Food insecurity in Africa is not just a socio-economic problem. It's also about human security, instead of wars and riots, riots and protests account for more than half of violent events in Africa today, according to Armed Conflict Location & Event Data (ACLED) data. The recent violent protests sparked by domestic price hikes in Sierra Leone illustrate how inflationary pressures can easily lead to instability. Also, remember how the Arab revolts sparked protests across North Africa in the early 2010s.
High food prices tend to hit the most vulnerable households hardest, leaving them "multidimensionally poor," meaning they lack not only income but also access to electricity, cooking supplies, and basic social services. Shrinking budgets will lead households to sell off their wealth, undermining their ability to absorb future shocks. These indirect effects of the food crisis will limit economic activity, increase inequalities, and could trigger social tensions and unrest.
The impact of the war in Ukraine on food security in Africa raises three relevant questions: Why is the continent, with 60% of the world's arable land, unable to feed itself? Why is it difficult for African regions with food surpluses to feed those with deficits? And how has Africa gone from being a relatively self-sufficient food producer in the 1970s to an overly dependent food importer by 2022?
Answering these questions will help chart a path toward sustainable food security across the continent.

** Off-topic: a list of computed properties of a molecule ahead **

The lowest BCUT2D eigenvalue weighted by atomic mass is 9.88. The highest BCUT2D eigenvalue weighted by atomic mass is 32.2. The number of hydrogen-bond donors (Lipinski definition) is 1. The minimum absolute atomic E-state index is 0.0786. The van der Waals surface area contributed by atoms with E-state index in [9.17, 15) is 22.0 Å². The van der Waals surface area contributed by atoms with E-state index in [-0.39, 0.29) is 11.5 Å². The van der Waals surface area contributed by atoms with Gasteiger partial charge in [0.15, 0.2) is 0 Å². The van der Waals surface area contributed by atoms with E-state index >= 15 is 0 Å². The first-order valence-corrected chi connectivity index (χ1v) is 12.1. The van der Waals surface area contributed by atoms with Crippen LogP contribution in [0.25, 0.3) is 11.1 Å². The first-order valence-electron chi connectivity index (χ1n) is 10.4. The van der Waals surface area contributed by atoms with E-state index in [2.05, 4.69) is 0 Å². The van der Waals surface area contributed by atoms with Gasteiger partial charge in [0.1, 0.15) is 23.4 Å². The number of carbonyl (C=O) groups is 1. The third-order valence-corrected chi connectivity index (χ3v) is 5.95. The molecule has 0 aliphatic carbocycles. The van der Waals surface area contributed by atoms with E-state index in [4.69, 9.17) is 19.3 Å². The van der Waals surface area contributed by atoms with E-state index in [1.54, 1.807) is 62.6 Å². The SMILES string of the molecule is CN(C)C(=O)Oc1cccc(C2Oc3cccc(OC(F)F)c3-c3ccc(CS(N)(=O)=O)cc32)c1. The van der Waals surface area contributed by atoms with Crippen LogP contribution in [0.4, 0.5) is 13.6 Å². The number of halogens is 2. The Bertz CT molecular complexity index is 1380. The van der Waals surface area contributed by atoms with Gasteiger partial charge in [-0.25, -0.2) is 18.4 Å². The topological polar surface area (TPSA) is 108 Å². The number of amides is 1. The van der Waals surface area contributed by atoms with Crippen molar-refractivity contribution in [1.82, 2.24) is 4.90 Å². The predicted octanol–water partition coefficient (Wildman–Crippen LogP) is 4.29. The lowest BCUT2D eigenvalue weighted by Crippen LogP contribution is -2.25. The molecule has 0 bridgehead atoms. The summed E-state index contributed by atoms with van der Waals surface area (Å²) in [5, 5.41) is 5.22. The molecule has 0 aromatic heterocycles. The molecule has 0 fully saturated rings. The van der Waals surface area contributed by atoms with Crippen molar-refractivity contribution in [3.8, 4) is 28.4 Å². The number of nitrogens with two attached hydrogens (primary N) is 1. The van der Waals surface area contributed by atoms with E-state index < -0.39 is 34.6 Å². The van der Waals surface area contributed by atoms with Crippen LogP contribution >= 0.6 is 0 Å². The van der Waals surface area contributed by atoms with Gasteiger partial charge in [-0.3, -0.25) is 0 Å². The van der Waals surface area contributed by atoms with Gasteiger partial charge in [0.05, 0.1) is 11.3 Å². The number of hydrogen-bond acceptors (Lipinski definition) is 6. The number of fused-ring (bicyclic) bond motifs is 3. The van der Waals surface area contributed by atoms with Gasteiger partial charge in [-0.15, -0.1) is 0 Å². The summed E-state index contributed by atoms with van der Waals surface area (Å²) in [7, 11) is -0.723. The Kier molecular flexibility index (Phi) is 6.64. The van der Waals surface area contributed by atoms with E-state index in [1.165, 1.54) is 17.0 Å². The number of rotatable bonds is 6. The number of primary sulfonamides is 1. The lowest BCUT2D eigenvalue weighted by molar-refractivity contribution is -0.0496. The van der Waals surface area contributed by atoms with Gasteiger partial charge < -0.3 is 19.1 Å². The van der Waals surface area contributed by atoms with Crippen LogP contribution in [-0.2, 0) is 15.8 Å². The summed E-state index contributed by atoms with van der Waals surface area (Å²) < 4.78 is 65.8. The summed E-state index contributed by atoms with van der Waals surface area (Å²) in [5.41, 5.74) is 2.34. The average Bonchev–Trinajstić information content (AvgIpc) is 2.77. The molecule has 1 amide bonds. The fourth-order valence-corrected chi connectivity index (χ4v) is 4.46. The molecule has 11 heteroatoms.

It is clear that food insecurity and the food crisis are having serious socio-economic and security implications for Africa's people, households, businesses, and governments - and these could have profound regional and global implications.
Now is not the time to backtrack on development efforts in Africa or divert resources from the continent. Strategic investment in development and food security at this critical juncture will lay the foundation for sustainability and self-sufficiency.
The European Union has pledged $630 million to help vulnerable nations deal with a food crisis exacerbated by Russia's war in Ukraine. The aid includes €150 million (US$158 million) in humanitarian aid to countries in Africa, the Caribbean, and the Pacific and €350 million to promote sustainable food production in the long term.
Aljazeera reported on Tuesday that the head of the European Commission, Ursula von der Leyena, said; “Russia's war of aggression is taking a heavy and senseless toll not only on the Ukrainian people but also on the most vulnerable around the world.
“Russia has been blocking millions of tons of much-needed grain.
"To help our partners, we will mobilize another 600 million euros to avoid a food crisis and an economic shock."
Both Russia and Ukraine export nearly a third of the world's wheat and barley, more than 70 per cent of sunflower oil, and are also major suppliers of corn.
The war between the two countries has prevented the export of around 20 million tons of Ukrainian grain to different countries and now the Food and Agriculture Organization of the United Nations (FAO) predicts that up to 181 million people in 41 countries are affected by a food crisis this year.
The EU and the UN are scrambling to broker a deal between Ukraine, Russia, and Turkey to get grain out, as Belgium is also looking to boost exports from Ukraine via rail routes.